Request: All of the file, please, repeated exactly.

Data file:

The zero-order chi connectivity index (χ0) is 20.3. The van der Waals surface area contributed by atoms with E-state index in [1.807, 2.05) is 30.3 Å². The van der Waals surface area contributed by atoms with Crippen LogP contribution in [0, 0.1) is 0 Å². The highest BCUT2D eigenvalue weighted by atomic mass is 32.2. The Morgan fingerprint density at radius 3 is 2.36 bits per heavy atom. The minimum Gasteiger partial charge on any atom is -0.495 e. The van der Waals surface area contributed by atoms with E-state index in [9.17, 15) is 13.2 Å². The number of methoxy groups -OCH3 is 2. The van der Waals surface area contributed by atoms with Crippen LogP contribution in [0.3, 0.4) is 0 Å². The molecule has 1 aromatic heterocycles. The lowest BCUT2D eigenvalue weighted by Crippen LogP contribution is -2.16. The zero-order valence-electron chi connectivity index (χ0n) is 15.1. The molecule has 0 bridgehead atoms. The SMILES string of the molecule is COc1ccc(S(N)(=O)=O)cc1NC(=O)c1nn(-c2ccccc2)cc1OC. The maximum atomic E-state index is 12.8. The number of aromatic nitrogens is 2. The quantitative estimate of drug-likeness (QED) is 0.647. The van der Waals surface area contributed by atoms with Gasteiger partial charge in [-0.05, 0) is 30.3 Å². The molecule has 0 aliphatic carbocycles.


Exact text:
The zero-order chi connectivity index (χ0) is 20.3. The van der Waals surface area contributed by atoms with E-state index in [1.807, 2.05) is 30.3 Å². The van der Waals surface area contributed by atoms with Crippen LogP contribution in [0, 0.1) is 0 Å². The highest BCUT2D eigenvalue weighted by atomic mass is 32.2. The Morgan fingerprint density at radius 3 is 2.36 bits per heavy atom. The minimum Gasteiger partial charge on any atom is -0.495 e. The van der Waals surface area contributed by atoms with E-state index in [9.17, 15) is 13.2 Å². The number of methoxy groups -OCH3 is 2. The van der Waals surface area contributed by atoms with Crippen LogP contribution in [0.3, 0.4) is 0 Å². The molecule has 1 aromatic heterocycles. The lowest BCUT2D eigenvalue weighted by Crippen LogP contribution is -2.16. The zero-order valence-electron chi connectivity index (χ0n) is 15.1. The molecule has 0 bridgehead atoms. The SMILES string of the molecule is COc1ccc(S(N)(=O)=O)cc1NC(=O)c1nn(-c2ccccc2)cc1OC. The maximum atomic E-state index is 12.8. The number of aromatic nitrogens is 2. The quantitative estimate of drug-likeness (QED) is 0.647. The van der Waals surface area contributed by atoms with Gasteiger partial charge in [-0.05, 0) is 30.3 Å². The molecule has 0 aliphatic carbocycles.